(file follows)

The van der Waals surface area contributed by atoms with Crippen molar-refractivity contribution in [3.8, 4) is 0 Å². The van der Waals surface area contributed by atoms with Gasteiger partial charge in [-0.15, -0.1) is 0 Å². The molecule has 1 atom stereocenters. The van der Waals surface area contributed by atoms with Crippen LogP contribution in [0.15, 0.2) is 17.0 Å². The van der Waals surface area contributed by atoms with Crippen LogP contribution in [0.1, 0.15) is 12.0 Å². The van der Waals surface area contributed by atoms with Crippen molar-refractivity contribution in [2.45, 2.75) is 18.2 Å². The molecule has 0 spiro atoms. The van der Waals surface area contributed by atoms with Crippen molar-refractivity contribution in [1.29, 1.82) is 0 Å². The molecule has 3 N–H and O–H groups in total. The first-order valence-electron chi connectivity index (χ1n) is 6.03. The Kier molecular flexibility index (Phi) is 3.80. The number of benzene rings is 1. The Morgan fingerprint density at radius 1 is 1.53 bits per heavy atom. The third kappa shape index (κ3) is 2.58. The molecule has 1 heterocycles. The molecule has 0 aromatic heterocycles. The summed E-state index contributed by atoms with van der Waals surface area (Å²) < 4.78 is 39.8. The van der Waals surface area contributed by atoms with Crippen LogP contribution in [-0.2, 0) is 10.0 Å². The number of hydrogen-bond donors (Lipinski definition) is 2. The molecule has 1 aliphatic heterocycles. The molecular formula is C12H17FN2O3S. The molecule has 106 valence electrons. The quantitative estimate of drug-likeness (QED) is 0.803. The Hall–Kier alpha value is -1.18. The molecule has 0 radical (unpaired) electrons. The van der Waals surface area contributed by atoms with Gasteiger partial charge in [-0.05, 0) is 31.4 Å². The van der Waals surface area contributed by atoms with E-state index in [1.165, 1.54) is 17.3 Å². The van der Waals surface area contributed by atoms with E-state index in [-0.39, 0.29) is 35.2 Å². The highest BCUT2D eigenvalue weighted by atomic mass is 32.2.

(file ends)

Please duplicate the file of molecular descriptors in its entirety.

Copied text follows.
The van der Waals surface area contributed by atoms with Crippen molar-refractivity contribution in [3.8, 4) is 0 Å². The van der Waals surface area contributed by atoms with Gasteiger partial charge in [-0.15, -0.1) is 0 Å². The molecule has 1 atom stereocenters. The van der Waals surface area contributed by atoms with Crippen LogP contribution in [0.15, 0.2) is 17.0 Å². The van der Waals surface area contributed by atoms with Crippen LogP contribution in [0.1, 0.15) is 12.0 Å². The van der Waals surface area contributed by atoms with Crippen molar-refractivity contribution in [2.45, 2.75) is 18.2 Å². The molecule has 0 spiro atoms. The van der Waals surface area contributed by atoms with Crippen molar-refractivity contribution in [1.29, 1.82) is 0 Å². The molecule has 3 N–H and O–H groups in total. The first-order valence-electron chi connectivity index (χ1n) is 6.03. The Kier molecular flexibility index (Phi) is 3.80. The number of benzene rings is 1. The Morgan fingerprint density at radius 1 is 1.53 bits per heavy atom. The third kappa shape index (κ3) is 2.58. The molecule has 1 heterocycles. The molecule has 0 aromatic heterocycles. The summed E-state index contributed by atoms with van der Waals surface area (Å²) < 4.78 is 39.8. The van der Waals surface area contributed by atoms with Crippen LogP contribution in [-0.2, 0) is 10.0 Å². The number of hydrogen-bond donors (Lipinski definition) is 2. The molecule has 1 aliphatic heterocycles. The molecular formula is C12H17FN2O3S. The molecule has 106 valence electrons. The quantitative estimate of drug-likeness (QED) is 0.803. The Hall–Kier alpha value is -1.18. The molecule has 0 radical (unpaired) electrons. The van der Waals surface area contributed by atoms with Gasteiger partial charge in [-0.05, 0) is 31.4 Å². The van der Waals surface area contributed by atoms with E-state index in [1.165, 1.54) is 17.3 Å². The van der Waals surface area contributed by atoms with E-state index in [-0.39, 0.29) is 35.2 Å². The highest BCUT2D eigenvalue weighted by atomic mass is 32.2.